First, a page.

PORTLAND -- They say don't judge a book by its cover, but many hiring agents will judge job candidates by their cover letters.
“It establishes your interest in that particular company and opening,” said Gwen Butler, legal recruiter for Boly Welch.
Butler has sifted through hundreds of cover letters and said she knows a good one and a bad one when she sees it.
“A good cover letter needs to be easy to read,” said Butler. “Use a nice, clear font but not cursive. Use some space, bullet points and make sure that the format is aligned and consistent. For example, don't have periods in some areas and leave them off in the next part,” she added.
Next, Butler said applicants should proof-read their cover letter, then proof read it again - and again.
“I see so many covers with typos throughout and grammatical issues,” she shared. “It's like, if you're doing that on your best behavior, what are you going to do when no one's looking?”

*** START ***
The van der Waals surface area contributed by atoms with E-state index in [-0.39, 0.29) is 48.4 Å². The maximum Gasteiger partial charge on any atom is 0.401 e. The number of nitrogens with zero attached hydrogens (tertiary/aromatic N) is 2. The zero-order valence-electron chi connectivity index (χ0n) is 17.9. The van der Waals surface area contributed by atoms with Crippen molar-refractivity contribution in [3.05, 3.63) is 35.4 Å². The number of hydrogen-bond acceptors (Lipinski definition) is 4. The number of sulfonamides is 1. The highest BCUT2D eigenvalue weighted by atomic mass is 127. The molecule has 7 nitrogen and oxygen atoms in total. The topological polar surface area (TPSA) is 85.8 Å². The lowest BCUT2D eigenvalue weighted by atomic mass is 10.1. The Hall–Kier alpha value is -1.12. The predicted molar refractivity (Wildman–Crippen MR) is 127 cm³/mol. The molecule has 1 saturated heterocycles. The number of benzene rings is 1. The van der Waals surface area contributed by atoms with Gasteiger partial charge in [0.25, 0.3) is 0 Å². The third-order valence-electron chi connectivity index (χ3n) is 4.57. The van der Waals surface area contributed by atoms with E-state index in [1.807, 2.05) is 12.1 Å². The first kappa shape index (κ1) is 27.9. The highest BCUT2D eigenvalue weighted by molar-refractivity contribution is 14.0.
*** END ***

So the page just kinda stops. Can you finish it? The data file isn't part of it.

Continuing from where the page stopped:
Next, Butler suggested making sure your cover letter is professional, but still “human.”
“I like it to sound like it's genuine and it's coming from you,” she said. “I don't like a lot of ‘corporate speak.’ Just keep it simple, as though you were talking to them.”
Butler said it's important to keep your cover letter short. He suggested using just three brief paragraphs.
“You need to include why the position caught your eye, why you feel confident walking into it, why your skill set is a good match and what they offer that you're looking for,” she said.
Butler said it’s important to customize every cover letter for each job application. Also, find out who's doing the interview and use their name on the cover letter.
“Chances are,” she said, “it's not ‘To Whom it May Concern."